Monday, 12 October 2009

Come, I evolve

I'm thinking that perhaps I'm beginning to be perceived as having specialist knowledge of utility to the organisation. First, the chief solicited my criticism of his ideas concerning the development of a Japanese ethnic identity. Second, I've been granted the authority to make whatever changes I deem necessary to the manuscript of my translation of his policy papers. Needless to say, that's a lot of trust he's placed in me. I won't feel right unless I run the modifications by him for his approval. On the other hand I think it puts me in a position to point out some things that the chief, and directors just may not see.

For example the chief has a real antipathy to one group that advocates for Zainichi Koreans. "They called me an assimiliationist, and a colonialist!", he said. Basically my understanding of the chief's position is that Zainichi should sever their self-concept from the Korean penninsula, and become Korean-Japanese i.e. naturalise.

I pointed out, or rather tried to point out that if you use the word "extinction" to describe how intermarriage (and naturalisation) will "solve" the "Zainichi issue" it could reasonably be seen as problematic. The first is that by framing the problem as a Zainichi issue, and not one of a history of Japanese exclusion and oppression, you may give the message that the social problems are due to to the existence of these people in Japanese society and perhaps implicity that these problems are their responsibility to fix. As opposed to the idea that the Japanese majority has arranged their trouble for them, and therefore the Japanese majority must move to solve the issue. It's kinda like saying, "well if you stopped being/acting gay, people would stop persecuting you", when the onus should be on changing the behaviour of the people doing the persecuting.

Second, the message that these problems will go away once there are no longer any Zainichi again could be seen as framing the issue as being the responsibility of the disadvantaged group, and send the message that once they no longer exist the problem will be solved.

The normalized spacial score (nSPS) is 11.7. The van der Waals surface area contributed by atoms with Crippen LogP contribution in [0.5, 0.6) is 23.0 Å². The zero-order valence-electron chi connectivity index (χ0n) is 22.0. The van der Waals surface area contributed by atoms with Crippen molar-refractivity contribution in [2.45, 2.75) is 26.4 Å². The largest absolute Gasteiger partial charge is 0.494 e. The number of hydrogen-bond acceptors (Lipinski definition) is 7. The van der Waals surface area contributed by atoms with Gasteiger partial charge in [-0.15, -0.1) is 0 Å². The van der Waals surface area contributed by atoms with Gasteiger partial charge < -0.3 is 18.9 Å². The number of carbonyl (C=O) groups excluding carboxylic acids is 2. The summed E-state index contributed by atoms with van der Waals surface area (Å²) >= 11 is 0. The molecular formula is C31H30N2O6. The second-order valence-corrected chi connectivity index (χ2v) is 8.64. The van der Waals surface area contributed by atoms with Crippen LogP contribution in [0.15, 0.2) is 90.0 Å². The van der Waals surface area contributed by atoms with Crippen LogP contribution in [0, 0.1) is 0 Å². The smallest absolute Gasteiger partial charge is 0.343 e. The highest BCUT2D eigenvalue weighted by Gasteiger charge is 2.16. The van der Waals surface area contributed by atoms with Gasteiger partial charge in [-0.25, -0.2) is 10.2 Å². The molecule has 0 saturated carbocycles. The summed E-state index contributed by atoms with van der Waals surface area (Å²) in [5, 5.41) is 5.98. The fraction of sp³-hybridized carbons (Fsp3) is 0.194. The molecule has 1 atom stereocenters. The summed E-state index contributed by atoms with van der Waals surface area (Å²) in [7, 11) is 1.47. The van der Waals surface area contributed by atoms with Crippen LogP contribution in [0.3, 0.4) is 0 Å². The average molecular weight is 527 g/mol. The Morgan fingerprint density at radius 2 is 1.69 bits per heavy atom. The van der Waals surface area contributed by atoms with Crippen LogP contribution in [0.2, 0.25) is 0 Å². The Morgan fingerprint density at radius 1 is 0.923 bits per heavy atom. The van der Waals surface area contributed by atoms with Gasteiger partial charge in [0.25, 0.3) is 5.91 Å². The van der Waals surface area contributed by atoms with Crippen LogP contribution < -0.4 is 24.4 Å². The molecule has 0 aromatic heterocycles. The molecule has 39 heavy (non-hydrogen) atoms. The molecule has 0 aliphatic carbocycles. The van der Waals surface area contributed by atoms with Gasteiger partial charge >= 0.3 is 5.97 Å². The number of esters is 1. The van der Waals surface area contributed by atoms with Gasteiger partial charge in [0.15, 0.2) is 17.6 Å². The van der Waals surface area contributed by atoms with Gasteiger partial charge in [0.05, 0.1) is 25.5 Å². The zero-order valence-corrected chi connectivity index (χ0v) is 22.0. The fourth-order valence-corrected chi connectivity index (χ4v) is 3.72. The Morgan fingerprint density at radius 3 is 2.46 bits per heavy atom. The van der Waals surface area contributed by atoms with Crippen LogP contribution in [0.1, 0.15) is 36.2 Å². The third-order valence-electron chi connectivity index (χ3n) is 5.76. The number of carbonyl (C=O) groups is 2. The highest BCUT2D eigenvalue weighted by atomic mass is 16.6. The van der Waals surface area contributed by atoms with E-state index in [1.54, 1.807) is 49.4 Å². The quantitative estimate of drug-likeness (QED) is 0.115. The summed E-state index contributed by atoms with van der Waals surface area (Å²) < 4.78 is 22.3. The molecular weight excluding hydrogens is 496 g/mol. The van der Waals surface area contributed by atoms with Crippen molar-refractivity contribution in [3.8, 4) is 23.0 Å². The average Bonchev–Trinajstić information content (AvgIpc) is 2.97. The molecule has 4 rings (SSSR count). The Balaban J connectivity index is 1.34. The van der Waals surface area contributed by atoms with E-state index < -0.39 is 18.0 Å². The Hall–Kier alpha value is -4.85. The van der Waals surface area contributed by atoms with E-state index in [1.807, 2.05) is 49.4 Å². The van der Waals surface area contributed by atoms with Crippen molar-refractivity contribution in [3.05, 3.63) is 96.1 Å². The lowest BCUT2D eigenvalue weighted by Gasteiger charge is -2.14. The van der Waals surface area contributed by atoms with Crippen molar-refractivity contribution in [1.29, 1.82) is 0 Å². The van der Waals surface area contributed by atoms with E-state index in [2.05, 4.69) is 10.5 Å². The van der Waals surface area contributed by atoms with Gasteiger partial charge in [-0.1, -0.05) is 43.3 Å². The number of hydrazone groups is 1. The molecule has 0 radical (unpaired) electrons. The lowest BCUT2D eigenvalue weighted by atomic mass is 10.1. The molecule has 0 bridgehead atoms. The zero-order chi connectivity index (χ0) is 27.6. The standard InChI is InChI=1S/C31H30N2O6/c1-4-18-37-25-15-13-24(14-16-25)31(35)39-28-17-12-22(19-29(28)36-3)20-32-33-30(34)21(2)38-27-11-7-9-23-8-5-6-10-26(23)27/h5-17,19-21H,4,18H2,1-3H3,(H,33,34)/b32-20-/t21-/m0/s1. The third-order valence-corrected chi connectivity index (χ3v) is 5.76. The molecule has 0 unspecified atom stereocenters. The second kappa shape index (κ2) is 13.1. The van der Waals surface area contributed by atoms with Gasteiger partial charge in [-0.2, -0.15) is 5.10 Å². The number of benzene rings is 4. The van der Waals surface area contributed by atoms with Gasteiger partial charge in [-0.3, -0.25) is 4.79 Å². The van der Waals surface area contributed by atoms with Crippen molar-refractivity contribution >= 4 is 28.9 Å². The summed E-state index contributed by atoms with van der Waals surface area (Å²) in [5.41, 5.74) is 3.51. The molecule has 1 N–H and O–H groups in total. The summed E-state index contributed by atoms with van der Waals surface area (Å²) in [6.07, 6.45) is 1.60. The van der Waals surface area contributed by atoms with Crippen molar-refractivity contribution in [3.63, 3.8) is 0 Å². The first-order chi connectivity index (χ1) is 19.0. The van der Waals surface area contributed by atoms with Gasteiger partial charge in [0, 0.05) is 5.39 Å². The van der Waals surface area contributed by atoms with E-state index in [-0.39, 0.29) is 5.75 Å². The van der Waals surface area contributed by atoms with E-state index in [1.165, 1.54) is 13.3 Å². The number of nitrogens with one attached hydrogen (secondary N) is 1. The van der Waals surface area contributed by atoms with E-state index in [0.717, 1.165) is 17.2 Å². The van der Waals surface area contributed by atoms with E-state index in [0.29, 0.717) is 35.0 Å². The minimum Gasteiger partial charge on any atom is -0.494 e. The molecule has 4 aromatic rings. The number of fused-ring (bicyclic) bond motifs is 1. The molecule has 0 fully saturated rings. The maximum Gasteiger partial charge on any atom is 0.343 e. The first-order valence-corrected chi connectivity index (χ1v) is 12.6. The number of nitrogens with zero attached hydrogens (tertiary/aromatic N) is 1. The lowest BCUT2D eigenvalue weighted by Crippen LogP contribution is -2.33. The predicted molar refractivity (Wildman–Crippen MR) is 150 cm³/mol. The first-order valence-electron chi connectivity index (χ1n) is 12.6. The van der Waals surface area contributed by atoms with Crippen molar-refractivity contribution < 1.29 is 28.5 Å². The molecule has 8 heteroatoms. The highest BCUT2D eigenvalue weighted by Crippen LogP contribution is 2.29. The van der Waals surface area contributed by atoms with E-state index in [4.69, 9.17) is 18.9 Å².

As such it is understandable that such a group would use the words "assimilationist" and "colonialist" in their criticism. As the chief's message could appear bereft of a nuanced understanding of the resistance to naturalisation, and as merely a continuation of the history of Japanese colonial, and post war policies towards its (former) imperial subjects, albeit wrapped up in somewhat more pluralist language.

Another example is that newspaper article from the Nikkei Shimbun. No one in the office batted an eye at the journalist accepting the education minister's rationale for keeping the current nursing exams Indonesian nationals at face value, or the "we Japanese"-centered subtext. I've only had a rant about the article to you lot (my dear readers), and the office lady. The chief was so excited about the support of the Nikkei, I didn't want to rain on his parade. I think however that I'll have to recommend not just looking at the levels of the use of "immigrant" as opposed to "foreign worker" in the media, or stories that support the organisation's position, but also at how immigrants are being framed. The increased use of the word "immigrant" doesn't mean much if every story mentions crime, or concern trolls. Working the media means being media-savvy. I'm about to take a look at all my GLAAD literature to mull over some ideas.

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